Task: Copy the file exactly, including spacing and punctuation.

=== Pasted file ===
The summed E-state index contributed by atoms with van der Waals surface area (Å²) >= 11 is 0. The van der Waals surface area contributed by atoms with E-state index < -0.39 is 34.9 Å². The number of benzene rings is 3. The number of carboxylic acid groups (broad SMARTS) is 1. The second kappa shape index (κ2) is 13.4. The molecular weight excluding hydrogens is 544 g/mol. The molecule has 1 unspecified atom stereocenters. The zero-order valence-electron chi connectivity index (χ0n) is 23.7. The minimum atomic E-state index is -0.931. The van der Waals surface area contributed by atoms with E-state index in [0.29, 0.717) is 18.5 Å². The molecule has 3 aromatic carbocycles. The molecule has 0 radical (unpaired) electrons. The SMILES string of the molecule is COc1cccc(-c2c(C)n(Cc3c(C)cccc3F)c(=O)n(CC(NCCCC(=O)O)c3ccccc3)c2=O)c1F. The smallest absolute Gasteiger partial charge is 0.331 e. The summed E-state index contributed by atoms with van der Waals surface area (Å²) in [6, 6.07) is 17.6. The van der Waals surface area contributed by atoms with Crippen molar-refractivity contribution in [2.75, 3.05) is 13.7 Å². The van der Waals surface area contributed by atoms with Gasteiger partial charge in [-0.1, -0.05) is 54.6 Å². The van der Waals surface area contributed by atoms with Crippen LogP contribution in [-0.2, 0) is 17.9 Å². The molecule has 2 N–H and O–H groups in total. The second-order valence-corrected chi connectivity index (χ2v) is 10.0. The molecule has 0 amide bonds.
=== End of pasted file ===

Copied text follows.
The summed E-state index contributed by atoms with van der Waals surface area (Å²) >= 11 is 0. The van der Waals surface area contributed by atoms with E-state index < -0.39 is 34.9 Å². The number of benzene rings is 3. The number of carboxylic acid groups (broad SMARTS) is 1. The second kappa shape index (κ2) is 13.4. The molecular weight excluding hydrogens is 544 g/mol. The molecule has 1 unspecified atom stereocenters. The zero-order valence-electron chi connectivity index (χ0n) is 23.7. The minimum atomic E-state index is -0.931. The van der Waals surface area contributed by atoms with E-state index in [0.29, 0.717) is 18.5 Å². The molecule has 3 aromatic carbocycles. The molecule has 0 radical (unpaired) electrons. The SMILES string of the molecule is COc1cccc(-c2c(C)n(Cc3c(C)cccc3F)c(=O)n(CC(NCCCC(=O)O)c3ccccc3)c2=O)c1F. The smallest absolute Gasteiger partial charge is 0.331 e. The summed E-state index contributed by atoms with van der Waals surface area (Å²) in [6, 6.07) is 17.6. The van der Waals surface area contributed by atoms with Crippen molar-refractivity contribution in [2.75, 3.05) is 13.7 Å². The van der Waals surface area contributed by atoms with Gasteiger partial charge in [-0.1, -0.05) is 54.6 Å². The van der Waals surface area contributed by atoms with Crippen LogP contribution in [-0.2, 0) is 17.9 Å². The molecule has 2 N–H and O–H groups in total. The second-order valence-corrected chi connectivity index (χ2v) is 10.0. The molecule has 0 amide bonds.